Improving Swallowing May Mitigate COPD Exacerbations

Dysphagia treatment may be a way to reduce risk for chronic obstructive pulmonary disease exacerbations (COPD), according to Yoshitaka Oku, MD, of Hyogo Medical University, Nishinomiya, Japan.

Gastroesophageal regurgitation disease (GERD) is known to be associated with exacerbations in COPD, but previous studies have shown little impact of standard GERD therapy on COPD exacerbations. However, additional research indicates that delayed swallowing contributes to COPD exacerbations they reported in a research review.

In an article published recently in Respiratory Physiology & Neurobiology, Oku hypothesized that swallowing abnormalities are a confounding factor in the association between GERD and COPD exacerbation, and that counteracting swallowing disorders may reduce COPD exacerbations.

Swallowing disorder (dysphagia) is a common comorbidity in patients with COPD and has been reported at a 17%-20% greater prevalence in those with COPD compared with controls, the researchers said.

Patients with COPD have altered swallowing behavior because of several factors, including decreased maximal laryngeal elevation, Oku said. Individuals with COPD “are also prone to laryngeal penetration and aspiration when swallowing large volumes of liquid and tend to follow an inspiratory-swallow-expiratory (I-SW-E) pattern when swallowing large volumes,” he explained.

Oku conducted prospective studies to investigate the impact of breathing-swallowing discoordination on COPD exacerbation. He found that discoordination in swallowing patterns and the inability to produce airway protective mechanism (such as the I-SW-E pattern) may contribute to more frequent aspirations and more frequent exacerbations.

Oku also examined whether CPAP and bilevel positive airway pressure (BiPAP) might affect breathing-swallowing coordination in healthy controls and patients with COPD. They found a decrease in breathing-swallowing coordination with CPAP, but not BiPAP, in both controls and stable COPD patients. “During BiPAP, a brief negative flow associated with relaxation of the pharyngeal constrictor muscle triggers inspiratory support, which results in the SW-I pattern,” Oku noted.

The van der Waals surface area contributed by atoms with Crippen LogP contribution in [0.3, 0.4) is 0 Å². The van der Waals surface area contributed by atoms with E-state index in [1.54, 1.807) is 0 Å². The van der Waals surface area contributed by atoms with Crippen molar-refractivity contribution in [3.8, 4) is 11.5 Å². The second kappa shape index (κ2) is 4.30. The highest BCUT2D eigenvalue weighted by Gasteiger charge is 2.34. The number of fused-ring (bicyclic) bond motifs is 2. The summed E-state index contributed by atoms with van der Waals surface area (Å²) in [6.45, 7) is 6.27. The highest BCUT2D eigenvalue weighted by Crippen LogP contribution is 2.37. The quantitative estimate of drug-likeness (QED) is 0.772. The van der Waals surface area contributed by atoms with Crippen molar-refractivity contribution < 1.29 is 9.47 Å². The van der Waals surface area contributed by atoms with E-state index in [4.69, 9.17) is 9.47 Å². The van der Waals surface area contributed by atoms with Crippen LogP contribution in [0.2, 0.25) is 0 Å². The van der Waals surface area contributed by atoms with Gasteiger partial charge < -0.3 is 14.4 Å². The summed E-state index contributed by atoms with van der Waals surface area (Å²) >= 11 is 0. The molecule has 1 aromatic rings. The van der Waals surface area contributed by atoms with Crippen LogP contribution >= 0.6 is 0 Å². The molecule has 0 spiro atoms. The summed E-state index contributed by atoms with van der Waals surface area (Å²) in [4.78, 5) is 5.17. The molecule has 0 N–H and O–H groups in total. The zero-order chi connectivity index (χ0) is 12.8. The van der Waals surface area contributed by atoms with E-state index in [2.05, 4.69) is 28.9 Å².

Oku also wrote that interferential current stimulation (IFC) has been used to stimulate muscles. Studies of transcutaneous electrical sensory stimulation using IFC (IFC-TESS) as an intervention to improve swallowing have shown some success, and also may improve airway protection.

“However, its safety and efficacy in patients with COPD remains unknown,” he writes. Oku conducted a study of stable COPD patients and found that repeated salivary swallow test (RSST) scores improved significantly after an IFC-TESS intervention.

Breathing-swallowing discoordination may be an early indicator of swallowing disorder in COPD, and interventions can improve these disorders, Oku added. However, more research is needed to explore whether interventions to improve dysphagia reduce the frequency of exacerbations in COPD patients, he concluded.

The study was supported by a grant from JSPS KAKENHI. Oku serves as a senior managing director at EuSense Medical Co. Ltd. 

Respir Physiol Neurobiol. Published online April 12, 2023. Abstract

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